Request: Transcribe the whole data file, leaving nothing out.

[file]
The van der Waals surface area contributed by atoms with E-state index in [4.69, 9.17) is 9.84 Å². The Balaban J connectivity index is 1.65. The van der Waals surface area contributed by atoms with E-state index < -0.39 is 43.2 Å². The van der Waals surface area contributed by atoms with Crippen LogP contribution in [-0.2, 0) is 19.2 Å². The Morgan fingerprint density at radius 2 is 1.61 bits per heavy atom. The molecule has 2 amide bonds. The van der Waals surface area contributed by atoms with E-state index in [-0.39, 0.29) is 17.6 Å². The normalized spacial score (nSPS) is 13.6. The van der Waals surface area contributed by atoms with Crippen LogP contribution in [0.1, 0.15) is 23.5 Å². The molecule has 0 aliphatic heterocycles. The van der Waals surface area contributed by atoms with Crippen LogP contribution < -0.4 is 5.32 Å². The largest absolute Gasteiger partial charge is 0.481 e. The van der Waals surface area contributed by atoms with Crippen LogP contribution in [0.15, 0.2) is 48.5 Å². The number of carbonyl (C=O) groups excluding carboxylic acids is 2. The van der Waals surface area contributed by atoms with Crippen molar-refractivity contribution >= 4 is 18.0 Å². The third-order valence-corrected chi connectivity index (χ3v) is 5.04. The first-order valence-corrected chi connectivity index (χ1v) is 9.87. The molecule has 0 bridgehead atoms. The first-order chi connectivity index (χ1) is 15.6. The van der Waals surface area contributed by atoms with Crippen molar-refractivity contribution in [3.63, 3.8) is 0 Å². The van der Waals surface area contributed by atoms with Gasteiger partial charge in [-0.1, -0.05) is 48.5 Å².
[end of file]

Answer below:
The van der Waals surface area contributed by atoms with E-state index in [4.69, 9.17) is 9.84 Å². The Balaban J connectivity index is 1.65. The van der Waals surface area contributed by atoms with E-state index < -0.39 is 43.2 Å². The van der Waals surface area contributed by atoms with Crippen LogP contribution in [-0.2, 0) is 19.2 Å². The Morgan fingerprint density at radius 2 is 1.61 bits per heavy atom. The molecule has 2 amide bonds. The van der Waals surface area contributed by atoms with E-state index in [-0.39, 0.29) is 17.6 Å². The normalized spacial score (nSPS) is 13.6. The van der Waals surface area contributed by atoms with Crippen LogP contribution in [0.1, 0.15) is 23.5 Å². The molecule has 0 aliphatic heterocycles. The van der Waals surface area contributed by atoms with Crippen LogP contribution < -0.4 is 5.32 Å². The largest absolute Gasteiger partial charge is 0.481 e. The van der Waals surface area contributed by atoms with Crippen LogP contribution in [0.15, 0.2) is 48.5 Å². The number of carbonyl (C=O) groups excluding carboxylic acids is 2. The van der Waals surface area contributed by atoms with Crippen molar-refractivity contribution >= 4 is 18.0 Å². The third-order valence-corrected chi connectivity index (χ3v) is 5.04. The first-order valence-corrected chi connectivity index (χ1v) is 9.87. The molecule has 0 bridgehead atoms. The first-order chi connectivity index (χ1) is 15.6. The van der Waals surface area contributed by atoms with Crippen molar-refractivity contribution in [3.63, 3.8) is 0 Å². The van der Waals surface area contributed by atoms with Gasteiger partial charge in [-0.1, -0.05) is 48.5 Å².